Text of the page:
Craven Faults * N (93) + Deep



It still remains a mystery who is behind Craven Faults. There’s only a vague reference to “post-industrial Yorkshire”, where the music is recorded in an old textile mill, and that’s it.

Enclosures is the follow-up of Erratics & Unconformities, which was also released on the Leaf label. Apart from the two albums on Leaf, there’s the ‘Works’-series: EP-releases that all have the duration of a full album, and a live set called Live Works.

Enclosures is also called a ‘mini-album’, but the total length of the three tracks is 36’20”, so it may as well be called a full album.
Doubler Stones kicks off with a fresh rhythm and hypnotizing synth loops. Hard Level Force is also beat-driven but dissolves into siren-like sounds near the end. Weets Gate, with its 17’17” the longest track of the set, cools down the pace somewhat with its slow repeating organ loop slowly involving more embellished synth sequences and thundering low accents.

The references to post-industrial landscapes and ” a focus on how human ‘progress’ has impacted and shaped the landscape” may suggest bleak and desolate landscapes, but to me Enclosures sounds as fresh as the air in Spring. A unique and fresh approach we don’t get to hear too often.

Released in November 2020 in various editions (blue vinyl, black vinyl, grey vinyl, special edition with turntable mat), Enclosures quickly sold out. Luckily, Leaf decided to release a second edition (black vinyl only, and download) that will be available from April 2021.



Both covers may be alike, but the music could hardly be more different.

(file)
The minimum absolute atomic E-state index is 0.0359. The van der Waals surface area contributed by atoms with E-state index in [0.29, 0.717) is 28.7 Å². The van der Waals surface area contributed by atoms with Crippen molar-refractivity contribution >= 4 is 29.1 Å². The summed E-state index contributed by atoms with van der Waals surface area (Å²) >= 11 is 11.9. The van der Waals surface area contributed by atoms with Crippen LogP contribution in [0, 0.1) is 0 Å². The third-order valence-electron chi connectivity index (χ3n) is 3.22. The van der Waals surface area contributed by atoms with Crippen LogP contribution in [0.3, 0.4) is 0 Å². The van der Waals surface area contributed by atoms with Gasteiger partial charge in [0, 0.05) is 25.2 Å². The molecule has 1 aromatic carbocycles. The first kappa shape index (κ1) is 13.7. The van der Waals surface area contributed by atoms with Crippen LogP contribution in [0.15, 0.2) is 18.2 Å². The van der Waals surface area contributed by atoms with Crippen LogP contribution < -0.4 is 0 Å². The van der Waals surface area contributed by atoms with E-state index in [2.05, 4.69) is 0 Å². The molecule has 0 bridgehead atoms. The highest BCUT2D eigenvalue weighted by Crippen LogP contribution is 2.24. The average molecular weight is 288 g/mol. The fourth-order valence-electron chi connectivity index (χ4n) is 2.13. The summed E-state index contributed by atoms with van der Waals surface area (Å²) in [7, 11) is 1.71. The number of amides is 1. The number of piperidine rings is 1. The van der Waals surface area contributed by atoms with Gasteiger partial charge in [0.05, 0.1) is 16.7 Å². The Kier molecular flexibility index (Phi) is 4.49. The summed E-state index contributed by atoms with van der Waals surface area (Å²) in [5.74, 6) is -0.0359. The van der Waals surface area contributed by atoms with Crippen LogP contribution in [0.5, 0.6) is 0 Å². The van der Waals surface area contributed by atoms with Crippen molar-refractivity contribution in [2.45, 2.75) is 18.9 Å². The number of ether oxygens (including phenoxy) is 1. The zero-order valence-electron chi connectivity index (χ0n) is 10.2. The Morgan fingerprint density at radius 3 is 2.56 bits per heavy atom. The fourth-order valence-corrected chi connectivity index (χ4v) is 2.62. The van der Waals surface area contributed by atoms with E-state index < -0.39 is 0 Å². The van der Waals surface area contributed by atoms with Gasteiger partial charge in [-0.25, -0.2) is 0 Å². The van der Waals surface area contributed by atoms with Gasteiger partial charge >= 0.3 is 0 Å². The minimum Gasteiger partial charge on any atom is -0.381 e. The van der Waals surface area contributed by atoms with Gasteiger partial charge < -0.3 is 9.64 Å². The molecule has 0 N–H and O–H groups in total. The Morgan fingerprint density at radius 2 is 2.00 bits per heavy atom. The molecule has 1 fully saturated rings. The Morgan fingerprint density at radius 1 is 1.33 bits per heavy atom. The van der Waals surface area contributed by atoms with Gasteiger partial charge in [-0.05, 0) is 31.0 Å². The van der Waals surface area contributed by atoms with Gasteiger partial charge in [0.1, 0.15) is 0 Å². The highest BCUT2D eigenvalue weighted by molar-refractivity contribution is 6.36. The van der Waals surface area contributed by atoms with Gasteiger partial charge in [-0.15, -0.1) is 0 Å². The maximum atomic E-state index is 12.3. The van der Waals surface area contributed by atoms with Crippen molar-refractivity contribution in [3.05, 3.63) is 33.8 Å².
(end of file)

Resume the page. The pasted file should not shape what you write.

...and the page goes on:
Abraxas is a live performance recording of guitarist N (Hellmut Neidhardt) (who increments the number after the N with every new release, hence the 93) and electric bass guitar duo Deep (Bernd Spring and Stefan Vetter).

This 35-minute set is a recorded performance at Augsburg’s Abraxas Art Centre on the Re:Flexions sound-art festival in July 2020. For this release, the recording is split into two 17-minute parts – the perfect length for a dynamic vinyl cut of course, but in fact it should best heard in one single go.

Guitar and bass are the barely recognizable sources of deep extended drones, slowly working to an intimidating climax and then relaxing again, just as slowly. Only to return even more intense in the middle of the second part.
“If you thought “relaxing ambient” at first, now think Tony Conrad or Phill Niblock. The sound becomes a gently rising tide which eventually turns into a tsunami carrying everything with it.”
I guess that this must have been quite a physical experience that night!

The vinyl edition of Abraxas, released on Attenuation Circuit, is printed on ‘cloudburst’ coloured vinyl and comes with an A1 poster and festival flyer. It’s limited to 100 copies.

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